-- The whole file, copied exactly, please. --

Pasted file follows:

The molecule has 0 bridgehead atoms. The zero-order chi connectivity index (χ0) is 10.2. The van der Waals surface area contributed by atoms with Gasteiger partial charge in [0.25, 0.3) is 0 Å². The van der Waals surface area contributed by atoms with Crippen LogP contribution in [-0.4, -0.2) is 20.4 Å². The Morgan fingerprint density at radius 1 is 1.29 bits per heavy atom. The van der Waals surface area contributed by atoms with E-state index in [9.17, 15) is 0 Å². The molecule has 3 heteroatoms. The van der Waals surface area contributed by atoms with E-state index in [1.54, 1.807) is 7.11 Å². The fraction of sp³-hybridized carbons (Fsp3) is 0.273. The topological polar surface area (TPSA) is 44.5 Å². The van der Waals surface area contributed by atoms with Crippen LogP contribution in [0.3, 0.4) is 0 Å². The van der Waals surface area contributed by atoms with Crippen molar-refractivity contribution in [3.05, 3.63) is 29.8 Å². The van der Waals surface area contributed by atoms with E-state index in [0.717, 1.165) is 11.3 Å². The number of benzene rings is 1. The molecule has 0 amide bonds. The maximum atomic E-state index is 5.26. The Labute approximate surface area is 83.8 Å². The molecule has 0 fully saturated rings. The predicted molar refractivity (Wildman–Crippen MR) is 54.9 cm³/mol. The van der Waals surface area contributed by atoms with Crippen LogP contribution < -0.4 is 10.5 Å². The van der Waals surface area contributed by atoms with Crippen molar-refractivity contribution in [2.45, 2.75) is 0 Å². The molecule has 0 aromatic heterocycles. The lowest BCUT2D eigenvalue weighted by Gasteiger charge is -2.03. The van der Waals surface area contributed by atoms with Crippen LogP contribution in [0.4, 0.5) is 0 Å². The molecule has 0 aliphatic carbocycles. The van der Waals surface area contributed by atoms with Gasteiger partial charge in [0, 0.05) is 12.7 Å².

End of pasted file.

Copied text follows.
The molecule has 0 bridgehead atoms. The zero-order chi connectivity index (χ0) is 10.2. The van der Waals surface area contributed by atoms with Gasteiger partial charge in [0.25, 0.3) is 0 Å². The van der Waals surface area contributed by atoms with Crippen LogP contribution in [-0.4, -0.2) is 20.4 Å². The Morgan fingerprint density at radius 1 is 1.29 bits per heavy atom. The van der Waals surface area contributed by atoms with E-state index in [9.17, 15) is 0 Å². The molecule has 3 heteroatoms. The van der Waals surface area contributed by atoms with E-state index in [1.54, 1.807) is 7.11 Å². The fraction of sp³-hybridized carbons (Fsp3) is 0.273. The topological polar surface area (TPSA) is 44.5 Å². The van der Waals surface area contributed by atoms with Crippen LogP contribution in [0.3, 0.4) is 0 Å². The van der Waals surface area contributed by atoms with Crippen molar-refractivity contribution in [3.05, 3.63) is 29.8 Å². The van der Waals surface area contributed by atoms with E-state index in [0.717, 1.165) is 11.3 Å². The number of benzene rings is 1. The molecule has 0 amide bonds. The maximum atomic E-state index is 5.26. The Labute approximate surface area is 83.8 Å². The molecule has 0 fully saturated rings. The predicted molar refractivity (Wildman–Crippen MR) is 54.9 cm³/mol. The van der Waals surface area contributed by atoms with Crippen LogP contribution < -0.4 is 10.5 Å². The van der Waals surface area contributed by atoms with Crippen molar-refractivity contribution in [2.45, 2.75) is 0 Å². The molecule has 0 aromatic heterocycles. The lowest BCUT2D eigenvalue weighted by Gasteiger charge is -2.03. The van der Waals surface area contributed by atoms with Crippen LogP contribution in [0.4, 0.5) is 0 Å². The molecule has 0 aliphatic carbocycles. The van der Waals surface area contributed by atoms with Gasteiger partial charge in [0, 0.05) is 12.7 Å².